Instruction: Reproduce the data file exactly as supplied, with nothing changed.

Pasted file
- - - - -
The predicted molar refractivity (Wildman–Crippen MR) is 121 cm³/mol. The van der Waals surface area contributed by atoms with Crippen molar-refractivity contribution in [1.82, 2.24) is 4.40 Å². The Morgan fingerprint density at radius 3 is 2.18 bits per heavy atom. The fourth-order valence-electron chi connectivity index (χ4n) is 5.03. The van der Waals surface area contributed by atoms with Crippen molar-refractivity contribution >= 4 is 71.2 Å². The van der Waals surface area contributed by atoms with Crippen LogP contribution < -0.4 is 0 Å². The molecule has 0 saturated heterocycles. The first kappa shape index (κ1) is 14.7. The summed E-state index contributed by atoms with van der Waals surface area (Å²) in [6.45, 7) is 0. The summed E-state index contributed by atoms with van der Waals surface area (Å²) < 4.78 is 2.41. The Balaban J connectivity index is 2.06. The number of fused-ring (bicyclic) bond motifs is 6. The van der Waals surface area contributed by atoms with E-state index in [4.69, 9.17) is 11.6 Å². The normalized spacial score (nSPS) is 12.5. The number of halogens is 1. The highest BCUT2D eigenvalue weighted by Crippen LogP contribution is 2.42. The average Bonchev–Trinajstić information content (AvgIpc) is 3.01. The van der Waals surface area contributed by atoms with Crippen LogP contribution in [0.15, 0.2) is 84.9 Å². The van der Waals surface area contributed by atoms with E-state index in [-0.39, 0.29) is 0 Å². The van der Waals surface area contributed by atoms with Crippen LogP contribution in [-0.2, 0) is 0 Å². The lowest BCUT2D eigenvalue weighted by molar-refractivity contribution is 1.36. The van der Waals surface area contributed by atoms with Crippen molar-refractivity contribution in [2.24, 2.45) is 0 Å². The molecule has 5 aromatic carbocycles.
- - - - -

The predicted molar refractivity (Wildman–Crippen MR) is 121 cm³/mol. The van der Waals surface area contributed by atoms with Crippen molar-refractivity contribution in [1.82, 2.24) is 4.40 Å². The Morgan fingerprint density at radius 3 is 2.18 bits per heavy atom. The fourth-order valence-electron chi connectivity index (χ4n) is 5.03. The van der Waals surface area contributed by atoms with Crippen molar-refractivity contribution >= 4 is 71.2 Å². The van der Waals surface area contributed by atoms with Crippen LogP contribution < -0.4 is 0 Å². The molecule has 0 saturated heterocycles. The first kappa shape index (κ1) is 14.7. The summed E-state index contributed by atoms with van der Waals surface area (Å²) in [6.45, 7) is 0. The summed E-state index contributed by atoms with van der Waals surface area (Å²) < 4.78 is 2.41. The Balaban J connectivity index is 2.06. The number of fused-ring (bicyclic) bond motifs is 6. The van der Waals surface area contributed by atoms with E-state index in [4.69, 9.17) is 11.6 Å². The normalized spacial score (nSPS) is 12.5. The number of halogens is 1. The highest BCUT2D eigenvalue weighted by Crippen LogP contribution is 2.42. The average Bonchev–Trinajstić information content (AvgIpc) is 3.01. The van der Waals surface area contributed by atoms with Crippen LogP contribution in [0.15, 0.2) is 84.9 Å². The van der Waals surface area contributed by atoms with E-state index in [-0.39, 0.29) is 0 Å². The van der Waals surface area contributed by atoms with Crippen LogP contribution in [-0.2, 0) is 0 Å². The lowest BCUT2D eigenvalue weighted by molar-refractivity contribution is 1.36. The van der Waals surface area contributed by atoms with Crippen molar-refractivity contribution in [2.24, 2.45) is 0 Å². The molecule has 5 aromatic carbocycles.